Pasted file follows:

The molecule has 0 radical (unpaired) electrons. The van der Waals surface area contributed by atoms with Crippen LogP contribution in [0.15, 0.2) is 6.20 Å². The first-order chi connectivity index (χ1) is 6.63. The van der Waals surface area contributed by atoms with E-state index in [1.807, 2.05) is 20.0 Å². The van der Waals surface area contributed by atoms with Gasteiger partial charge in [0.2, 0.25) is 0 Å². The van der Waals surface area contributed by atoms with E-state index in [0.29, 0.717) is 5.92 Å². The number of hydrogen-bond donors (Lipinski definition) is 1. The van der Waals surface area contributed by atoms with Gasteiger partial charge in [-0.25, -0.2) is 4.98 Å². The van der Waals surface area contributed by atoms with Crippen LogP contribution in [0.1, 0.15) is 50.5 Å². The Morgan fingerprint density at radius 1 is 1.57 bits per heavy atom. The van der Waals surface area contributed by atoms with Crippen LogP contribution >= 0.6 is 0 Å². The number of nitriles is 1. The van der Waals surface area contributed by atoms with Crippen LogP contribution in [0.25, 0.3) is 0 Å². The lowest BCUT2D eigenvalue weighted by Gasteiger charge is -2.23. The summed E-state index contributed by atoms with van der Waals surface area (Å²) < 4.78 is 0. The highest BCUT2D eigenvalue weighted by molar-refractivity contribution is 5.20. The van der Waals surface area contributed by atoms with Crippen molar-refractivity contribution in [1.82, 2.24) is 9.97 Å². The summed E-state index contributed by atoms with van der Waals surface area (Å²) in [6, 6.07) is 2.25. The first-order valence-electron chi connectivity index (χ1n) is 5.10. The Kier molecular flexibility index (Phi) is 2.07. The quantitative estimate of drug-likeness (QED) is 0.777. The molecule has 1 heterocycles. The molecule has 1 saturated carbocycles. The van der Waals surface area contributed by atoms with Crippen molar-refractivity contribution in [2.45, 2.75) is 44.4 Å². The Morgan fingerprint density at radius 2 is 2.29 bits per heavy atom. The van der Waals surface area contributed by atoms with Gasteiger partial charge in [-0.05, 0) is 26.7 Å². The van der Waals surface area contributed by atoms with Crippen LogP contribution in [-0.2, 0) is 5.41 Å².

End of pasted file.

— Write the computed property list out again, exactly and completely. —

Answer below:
The molecule has 0 radical (unpaired) electrons. The van der Waals surface area contributed by atoms with Crippen LogP contribution in [0.15, 0.2) is 6.20 Å². The first-order chi connectivity index (χ1) is 6.63. The van der Waals surface area contributed by atoms with E-state index in [1.807, 2.05) is 20.0 Å². The van der Waals surface area contributed by atoms with Gasteiger partial charge in [0.2, 0.25) is 0 Å². The van der Waals surface area contributed by atoms with E-state index in [0.29, 0.717) is 5.92 Å². The number of hydrogen-bond donors (Lipinski definition) is 1. The van der Waals surface area contributed by atoms with Gasteiger partial charge in [-0.25, -0.2) is 4.98 Å². The van der Waals surface area contributed by atoms with Crippen LogP contribution in [0.1, 0.15) is 50.5 Å². The Morgan fingerprint density at radius 1 is 1.57 bits per heavy atom. The van der Waals surface area contributed by atoms with Crippen LogP contribution >= 0.6 is 0 Å². The number of nitriles is 1. The van der Waals surface area contributed by atoms with Crippen LogP contribution in [0.25, 0.3) is 0 Å². The lowest BCUT2D eigenvalue weighted by Gasteiger charge is -2.23. The summed E-state index contributed by atoms with van der Waals surface area (Å²) < 4.78 is 0. The highest BCUT2D eigenvalue weighted by molar-refractivity contribution is 5.20. The van der Waals surface area contributed by atoms with Crippen molar-refractivity contribution in [1.82, 2.24) is 9.97 Å². The summed E-state index contributed by atoms with van der Waals surface area (Å²) in [6, 6.07) is 2.25. The first-order valence-electron chi connectivity index (χ1n) is 5.10. The Kier molecular flexibility index (Phi) is 2.07. The quantitative estimate of drug-likeness (QED) is 0.777. The molecule has 1 heterocycles. The molecule has 1 saturated carbocycles. The van der Waals surface area contributed by atoms with Crippen molar-refractivity contribution in [2.45, 2.75) is 44.4 Å². The Morgan fingerprint density at radius 2 is 2.29 bits per heavy atom. The van der Waals surface area contributed by atoms with Gasteiger partial charge in [-0.05, 0) is 26.7 Å². The van der Waals surface area contributed by atoms with Crippen LogP contribution in [-0.2, 0) is 5.41 Å².